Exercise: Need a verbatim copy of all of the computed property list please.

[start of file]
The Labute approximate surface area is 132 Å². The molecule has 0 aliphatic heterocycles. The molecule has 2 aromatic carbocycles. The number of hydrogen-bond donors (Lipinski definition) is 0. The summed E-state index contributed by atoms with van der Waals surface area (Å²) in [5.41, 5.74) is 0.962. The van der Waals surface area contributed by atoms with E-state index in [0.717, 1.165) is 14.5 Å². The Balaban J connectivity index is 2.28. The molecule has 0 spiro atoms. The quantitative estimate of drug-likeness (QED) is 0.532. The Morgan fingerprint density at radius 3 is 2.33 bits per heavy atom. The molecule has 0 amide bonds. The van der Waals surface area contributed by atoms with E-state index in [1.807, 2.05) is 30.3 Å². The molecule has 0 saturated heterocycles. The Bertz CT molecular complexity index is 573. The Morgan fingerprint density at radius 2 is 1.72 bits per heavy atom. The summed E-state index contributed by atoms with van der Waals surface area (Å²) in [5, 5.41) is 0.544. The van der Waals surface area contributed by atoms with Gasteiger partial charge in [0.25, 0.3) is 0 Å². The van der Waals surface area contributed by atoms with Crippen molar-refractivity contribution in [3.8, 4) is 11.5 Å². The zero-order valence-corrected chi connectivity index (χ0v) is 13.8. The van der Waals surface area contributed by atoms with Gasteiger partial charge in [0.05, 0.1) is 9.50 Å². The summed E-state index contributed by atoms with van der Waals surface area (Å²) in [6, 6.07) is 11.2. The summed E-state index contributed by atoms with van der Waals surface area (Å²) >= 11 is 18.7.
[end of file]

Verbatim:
The Labute approximate surface area is 132 Å². The molecule has 0 aliphatic heterocycles. The molecule has 2 aromatic carbocycles. The number of hydrogen-bond donors (Lipinski definition) is 0. The summed E-state index contributed by atoms with van der Waals surface area (Å²) in [5.41, 5.74) is 0.962. The van der Waals surface area contributed by atoms with E-state index in [0.717, 1.165) is 14.5 Å². The Balaban J connectivity index is 2.28. The molecule has 0 spiro atoms. The quantitative estimate of drug-likeness (QED) is 0.532. The Morgan fingerprint density at radius 3 is 2.33 bits per heavy atom. The molecule has 0 amide bonds. The van der Waals surface area contributed by atoms with E-state index in [1.807, 2.05) is 30.3 Å². The molecule has 0 saturated heterocycles. The Bertz CT molecular complexity index is 573. The Morgan fingerprint density at radius 2 is 1.72 bits per heavy atom. The summed E-state index contributed by atoms with van der Waals surface area (Å²) in [5, 5.41) is 0.544. The van der Waals surface area contributed by atoms with Gasteiger partial charge in [0.25, 0.3) is 0 Å². The van der Waals surface area contributed by atoms with Crippen molar-refractivity contribution in [3.8, 4) is 11.5 Å². The zero-order valence-corrected chi connectivity index (χ0v) is 13.8. The van der Waals surface area contributed by atoms with Gasteiger partial charge in [0.05, 0.1) is 9.50 Å². The summed E-state index contributed by atoms with van der Waals surface area (Å²) in [6, 6.07) is 11.2. The summed E-state index contributed by atoms with van der Waals surface area (Å²) >= 11 is 18.7.